Every account of the British army and the SAS in particular will not mention the torture mass rape and pillage in Kenya which included roasting people alive over open fires. Also missing will be accurate accounts of the terror used to deny democracy and support slavery in Aden. These events were exactly the same as those perpetrated by the Nazis having been officially sanctioned by cabinet government.

    There is as much point to this account as there would be to a biography about Lenny Murphy that didnt mention serial killing.

  • Brian Walker

    co-author ROY Bradford, Paul, a very different person from the tragic Rev Robert MP. Dillon an old colleague did a fine job.

  • Belfast Barman(ager)

    Love the stories of Blair Mayne.
    I believe there’s an account somewhere from his time on the British & Irish Lions tour of South Africa, him disappearing some evening from the rural accommodation they were staying in, coming home hours later, close to dawn, hammered out of his skull but with an antelope draped, dead, around his neck. With no clue how he came to have it.

    Probably apocryphal but that doesn’t hurt his legendary status….

  • billypilgrim1

    Mayne was a truly fascinating character. He seems like a man who belonged in the wilder reaches of pulp fiction.

    There are some men whose natural element is war, and Mayne seems to have been such a man. His genius was for destruction. One suspects that if the war hadn’t happened, he’d be remembered as a gifted rugby player (where he could be usefully destructive) who brought disgrace on his family and ruin on himself by his drinking, unsociability and predilection for violence. But the war did happen, and for six years he had something useful to offer. And boy, did he.

    The stories of his exploits during the war are extraordinary. The stories of his post-war life are really sad, and his death (a drunk-driving accident, I believe?) was profoundly bathetic. There’s an epic to be written about this man, no doubt.

    (Pathetically, I find myself wondering about his politics, NI-wise. Talk about ‘dreary steeples’ syndrome!)

  • Paul Hagan

    Oh forgive me I thought the late author was a Rev too. Must have got confused. Anyway thanks for bringing this story to our attention again.

  • Seán South

    My Dad would tell me the stories about ‘Paddy’ Maynes wild escapades around the town (Ards) fighting and drinking and flying home in his big flash car wasted out of his head towards Mountpleasant up the Scrabo Road.
    One mad drinking night he went crashing and wrapped himself around the lamp-post outside our house in Mill Street killing himself…the horn was still sounding non-stop as he lay dying from his one came out for a while, as people where apparently to scared to approach him…an enigma of a man…but there’s a story alright.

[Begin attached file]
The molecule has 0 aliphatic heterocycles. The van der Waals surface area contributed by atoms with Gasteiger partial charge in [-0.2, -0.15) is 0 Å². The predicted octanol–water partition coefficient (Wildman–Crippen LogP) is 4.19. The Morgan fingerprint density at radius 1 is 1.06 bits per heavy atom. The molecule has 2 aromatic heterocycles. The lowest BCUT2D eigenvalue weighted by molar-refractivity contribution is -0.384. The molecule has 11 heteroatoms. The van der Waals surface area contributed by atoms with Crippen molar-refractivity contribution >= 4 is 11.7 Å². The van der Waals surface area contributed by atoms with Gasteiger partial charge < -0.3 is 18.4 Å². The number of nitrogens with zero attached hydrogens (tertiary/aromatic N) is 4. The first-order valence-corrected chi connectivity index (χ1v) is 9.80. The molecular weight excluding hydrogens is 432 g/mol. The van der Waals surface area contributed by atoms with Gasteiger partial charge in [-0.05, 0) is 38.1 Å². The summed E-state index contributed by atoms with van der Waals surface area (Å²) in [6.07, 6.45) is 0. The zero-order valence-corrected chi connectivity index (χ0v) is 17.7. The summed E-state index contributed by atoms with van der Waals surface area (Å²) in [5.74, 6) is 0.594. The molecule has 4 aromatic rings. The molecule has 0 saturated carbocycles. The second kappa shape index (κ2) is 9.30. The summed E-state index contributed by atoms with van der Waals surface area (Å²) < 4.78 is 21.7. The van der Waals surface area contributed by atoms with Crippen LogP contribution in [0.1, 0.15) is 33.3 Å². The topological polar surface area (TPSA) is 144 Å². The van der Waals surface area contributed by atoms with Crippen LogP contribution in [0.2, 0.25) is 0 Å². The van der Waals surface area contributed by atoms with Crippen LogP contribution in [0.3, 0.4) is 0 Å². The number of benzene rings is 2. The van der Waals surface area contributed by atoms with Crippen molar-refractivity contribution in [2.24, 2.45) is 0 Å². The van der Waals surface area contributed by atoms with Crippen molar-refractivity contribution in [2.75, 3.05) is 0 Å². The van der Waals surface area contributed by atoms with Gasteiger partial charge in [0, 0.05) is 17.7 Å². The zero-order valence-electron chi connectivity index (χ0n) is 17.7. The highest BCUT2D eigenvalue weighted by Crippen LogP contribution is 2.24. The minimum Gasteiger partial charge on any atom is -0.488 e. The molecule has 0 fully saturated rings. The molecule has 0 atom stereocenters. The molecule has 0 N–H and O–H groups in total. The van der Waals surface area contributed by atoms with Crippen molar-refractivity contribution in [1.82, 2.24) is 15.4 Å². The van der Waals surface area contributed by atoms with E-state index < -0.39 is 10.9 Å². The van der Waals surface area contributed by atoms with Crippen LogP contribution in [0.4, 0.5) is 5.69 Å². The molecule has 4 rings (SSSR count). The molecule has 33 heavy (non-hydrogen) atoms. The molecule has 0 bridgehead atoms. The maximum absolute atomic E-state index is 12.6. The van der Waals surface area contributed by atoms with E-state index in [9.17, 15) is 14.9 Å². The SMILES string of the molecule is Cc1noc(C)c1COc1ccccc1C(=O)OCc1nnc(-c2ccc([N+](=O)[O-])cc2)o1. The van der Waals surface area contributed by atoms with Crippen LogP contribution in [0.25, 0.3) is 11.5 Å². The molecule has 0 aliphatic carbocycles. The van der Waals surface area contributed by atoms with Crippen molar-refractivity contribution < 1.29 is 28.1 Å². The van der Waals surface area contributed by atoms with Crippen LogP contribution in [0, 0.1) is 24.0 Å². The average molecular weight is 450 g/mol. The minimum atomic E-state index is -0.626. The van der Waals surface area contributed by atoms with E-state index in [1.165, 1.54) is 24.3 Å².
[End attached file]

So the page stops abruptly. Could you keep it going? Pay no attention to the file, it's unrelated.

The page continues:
• Brian Walker

    That indeed was the story. Outside your house in Mill Street? And you with such an old rebel nom de plume – pardon me if it’s real!

  • Seán South

    For sure…hard men from Belfast would come down to Ards and fight him constantly…’to fight the legend himself’ was a privilege and survive….(not a good idea) He went to (Old) Regent with family members and yes like Paddy…I’m also an Ards rebel…from Rev. Porter to Paddy Mayne????

  • AntrimGael

    Totally fascinating, complex character who probably deserves a film made about him. I remember watching a documentary about him and historians are divided on whether he was totally psychotic or someone who loved the buzz and thrived in a violent, warlike context. His favourite tactics were manning heavy weaponry on open jeeps and just driving into the middle of the enemy with all guns blazing. Maybe he acted the way he did to cover his sexuality because he did seem to be a tormented soul with many inner demons? However whatever your politics here you have to acknowledge he had balls of steel and was the sort of guy you would rather have on your side.

  • Gopher

    It is welcome, if true that it will be a “warts and all” history. Society in the 21st century needs to understand in war there is an escalating level of extremity that passes a point that it can be constrained by the conventions of liberal society. “Sanitizing hell” was virtually impossible at the level Mayne fought, the public should be educated in that fact. The “Kommando order” meant both sides understood the stakes. I feel today’s historians are beginning to take a far more pragmatic view on the war away from the political and justification dynamics that drove most work for the last half of the 20th Century. Hopefully this work will continue in that path.

  • SeaanUiNeill

    He used to “invite” anyone locally he recognised as a fellow ex-officer to join him on his occasional week long binges, pulling them into his two seater and heading off to knock up one of any number of private shebeens he’d discovered just below Newry well after midnight en route to the next days drinking bout in the Free State. Most knew better than to refuse him. A few people who “survived” one or more of these bouts have described his wide grin as he negotiated the narrow back roads around the border at terrifying speeds in the early hours, after drinking enough to down a carthorse! “We will nor see his like again….”